When interpreting our data, we should bear in mind that our study cohort consisted exclusively of newly diagnosed AML patients under the age of 65 years who were entered into phase 3 studies. In addition, our cohort did not include patients with AML secondary to MDS or cytotoxic treatment. Secondary AML accounts for approximately 35% of the whole AML population,[26, 27] and the frequency is even higher among older patients.[3, 5] Our results therefore might not be applicable to the general AML population. This limitation may well be partly complemented by the findings of several previous studies. Buchner et al analyzed data of 2776 patients with de novo AML with no upper age enrolled onto 2 prospective studies by the German AML Cooperative Group. In that study, OS for patients older than 60 years was only half that of younger patients, and this difference was attributable to less frequent CR and more frequent relapse in older patients. It seems likely that inclusion of elderly patients might have contributed to a larger prognostic difference between younger and older patients. By using the combined data of 5 AML studies conducted by the Southwest Oncology Group, Appelbaum et al evaluated effect of age on outcomes. Their study included not only patients with de novo AML but also those with secondary AML, with no upper age limit employed in trials for older patients. CR rates and OS were shown to worsen with advanced age, and this held true even if patients aged 56 to 65, 66 to 75, and older than 75 years were compared. It is conceivable that discrepant results among these studies, including ours, could be a reflection of differences in analyzed patient population. Through an entirely different approach, Juliusson et al evaluated the effect of age on outcomes for AML by using data for 2767 unselected patients with AML who were consecutively enrolled in the Swedish Acute Leukemia Registry. They showed that intensive chemotherapy was associated with improved survival even for elderly patients, although it should be remembered that patients in that study were treated heterogeneously, and the choice of treatment must have been dependent on known and unknown confounding factors. Our study, in contrast, is advantageous in that the study population consisted of patients who were treated homogeneously regardless of age.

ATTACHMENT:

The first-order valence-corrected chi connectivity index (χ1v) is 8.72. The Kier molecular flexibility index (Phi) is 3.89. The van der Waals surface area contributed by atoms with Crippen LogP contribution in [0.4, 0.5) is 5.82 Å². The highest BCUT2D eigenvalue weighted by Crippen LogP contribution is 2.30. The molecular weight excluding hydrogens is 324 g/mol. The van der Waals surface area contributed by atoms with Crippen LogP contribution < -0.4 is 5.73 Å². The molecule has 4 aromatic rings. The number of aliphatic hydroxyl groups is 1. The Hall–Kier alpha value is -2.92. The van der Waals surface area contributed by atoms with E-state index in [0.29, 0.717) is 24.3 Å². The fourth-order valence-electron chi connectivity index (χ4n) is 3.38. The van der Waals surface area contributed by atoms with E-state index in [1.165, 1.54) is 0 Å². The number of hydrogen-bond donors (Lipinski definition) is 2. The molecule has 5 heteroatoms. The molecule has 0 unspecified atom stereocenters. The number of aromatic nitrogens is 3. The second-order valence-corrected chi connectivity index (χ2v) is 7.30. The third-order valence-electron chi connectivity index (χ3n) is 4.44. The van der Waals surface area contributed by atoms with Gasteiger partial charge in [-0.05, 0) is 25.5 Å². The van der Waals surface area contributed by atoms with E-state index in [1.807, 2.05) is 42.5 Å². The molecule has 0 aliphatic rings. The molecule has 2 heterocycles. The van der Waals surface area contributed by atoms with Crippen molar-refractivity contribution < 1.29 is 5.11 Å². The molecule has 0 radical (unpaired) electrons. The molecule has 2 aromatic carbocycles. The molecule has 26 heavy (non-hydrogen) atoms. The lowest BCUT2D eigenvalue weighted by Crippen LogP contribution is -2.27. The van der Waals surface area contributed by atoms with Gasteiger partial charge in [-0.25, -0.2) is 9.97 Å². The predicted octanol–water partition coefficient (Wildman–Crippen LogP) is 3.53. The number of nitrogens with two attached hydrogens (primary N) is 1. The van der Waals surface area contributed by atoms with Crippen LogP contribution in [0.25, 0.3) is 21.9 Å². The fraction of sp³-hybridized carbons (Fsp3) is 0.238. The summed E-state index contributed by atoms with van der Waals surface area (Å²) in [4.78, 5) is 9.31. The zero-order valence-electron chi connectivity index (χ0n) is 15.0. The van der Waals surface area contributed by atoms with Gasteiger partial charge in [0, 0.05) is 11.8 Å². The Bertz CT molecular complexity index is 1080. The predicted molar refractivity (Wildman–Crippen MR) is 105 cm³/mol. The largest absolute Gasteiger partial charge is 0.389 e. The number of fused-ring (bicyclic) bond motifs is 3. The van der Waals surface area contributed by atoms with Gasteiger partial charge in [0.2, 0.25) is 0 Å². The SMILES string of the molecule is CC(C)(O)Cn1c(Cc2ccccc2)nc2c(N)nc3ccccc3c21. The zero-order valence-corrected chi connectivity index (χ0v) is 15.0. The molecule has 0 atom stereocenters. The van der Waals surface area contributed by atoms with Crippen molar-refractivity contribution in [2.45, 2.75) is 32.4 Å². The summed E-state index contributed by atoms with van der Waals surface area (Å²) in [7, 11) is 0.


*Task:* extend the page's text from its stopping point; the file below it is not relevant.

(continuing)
To summarize, we analyzed data for a large number of patients with AML aged 15 to 64 years who were treated uniformly in the context of clinical studies, and could not determine a specific age limit over which attenuation of treatment intensity is advisable. Our results justify the use of intensive chemotherapy without dose attenuation toward older but fit AML patients at least up to the age of 64.
This work was supported in part by a Grant-in-Aid for Cancer Research from the Ministry of Health, Labour and Welfare of Japan (Clinical Cancer Research 23-004); and the National Cancer Center Research and Development Fund (23-A-23).
CONFLICT OF INTEREST DISCLOSURE
Dr. Kobayashi has received grants from Ohtsuka, Celgene, and CMIC, and has received payment for lectures from Nippon Shinyaku, Bristol, Novartis. Dr. Ohno has been a consultant for Nippon Shinyaku KK and Novartis Japan, and has received payment for lectures from Nippon Shinkayu KK, Kyowa Hakko Kirin KK, Chugai Pharmaceutical KK, and Bristol-Myers Squibb Japan. All other authors made no disclosure.